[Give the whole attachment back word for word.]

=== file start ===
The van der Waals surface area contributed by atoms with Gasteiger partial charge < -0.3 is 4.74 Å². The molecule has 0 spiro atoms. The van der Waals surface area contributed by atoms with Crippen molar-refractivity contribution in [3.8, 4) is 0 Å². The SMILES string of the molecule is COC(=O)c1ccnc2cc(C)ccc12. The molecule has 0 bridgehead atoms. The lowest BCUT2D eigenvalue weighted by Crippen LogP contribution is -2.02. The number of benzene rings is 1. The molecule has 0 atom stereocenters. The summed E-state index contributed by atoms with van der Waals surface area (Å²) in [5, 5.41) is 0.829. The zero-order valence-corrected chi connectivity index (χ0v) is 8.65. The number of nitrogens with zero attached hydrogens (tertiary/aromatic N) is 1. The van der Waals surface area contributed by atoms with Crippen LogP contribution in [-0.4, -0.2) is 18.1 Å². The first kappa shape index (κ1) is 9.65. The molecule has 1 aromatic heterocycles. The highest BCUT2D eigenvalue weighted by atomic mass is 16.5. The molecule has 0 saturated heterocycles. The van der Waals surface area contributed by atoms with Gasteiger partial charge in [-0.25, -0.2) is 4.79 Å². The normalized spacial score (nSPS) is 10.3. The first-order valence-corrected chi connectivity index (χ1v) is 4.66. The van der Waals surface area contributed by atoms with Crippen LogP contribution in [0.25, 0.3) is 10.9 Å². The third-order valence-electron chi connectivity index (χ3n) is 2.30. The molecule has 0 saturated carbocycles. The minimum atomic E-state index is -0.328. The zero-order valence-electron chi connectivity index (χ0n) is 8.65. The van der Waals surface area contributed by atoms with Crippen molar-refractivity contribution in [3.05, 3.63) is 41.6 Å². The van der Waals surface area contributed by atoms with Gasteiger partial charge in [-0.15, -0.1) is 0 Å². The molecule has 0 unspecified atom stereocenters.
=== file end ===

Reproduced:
The van der Waals surface area contributed by atoms with Gasteiger partial charge < -0.3 is 4.74 Å². The molecule has 0 spiro atoms. The van der Waals surface area contributed by atoms with Crippen molar-refractivity contribution in [3.8, 4) is 0 Å². The SMILES string of the molecule is COC(=O)c1ccnc2cc(C)ccc12. The molecule has 0 bridgehead atoms. The lowest BCUT2D eigenvalue weighted by Crippen LogP contribution is -2.02. The number of benzene rings is 1. The molecule has 0 atom stereocenters. The summed E-state index contributed by atoms with van der Waals surface area (Å²) in [5, 5.41) is 0.829. The zero-order valence-corrected chi connectivity index (χ0v) is 8.65. The number of nitrogens with zero attached hydrogens (tertiary/aromatic N) is 1. The van der Waals surface area contributed by atoms with Crippen LogP contribution in [-0.4, -0.2) is 18.1 Å². The first kappa shape index (κ1) is 9.65. The molecule has 1 aromatic heterocycles. The highest BCUT2D eigenvalue weighted by atomic mass is 16.5. The molecule has 0 saturated heterocycles. The van der Waals surface area contributed by atoms with Gasteiger partial charge in [-0.25, -0.2) is 4.79 Å². The normalized spacial score (nSPS) is 10.3. The first-order valence-corrected chi connectivity index (χ1v) is 4.66. The van der Waals surface area contributed by atoms with Crippen LogP contribution in [0.25, 0.3) is 10.9 Å². The third-order valence-electron chi connectivity index (χ3n) is 2.30. The molecule has 0 saturated carbocycles. The minimum atomic E-state index is -0.328. The zero-order valence-electron chi connectivity index (χ0n) is 8.65. The van der Waals surface area contributed by atoms with Crippen molar-refractivity contribution in [3.05, 3.63) is 41.6 Å². The van der Waals surface area contributed by atoms with Gasteiger partial charge in [-0.15, -0.1) is 0 Å². The molecule has 0 unspecified atom stereocenters.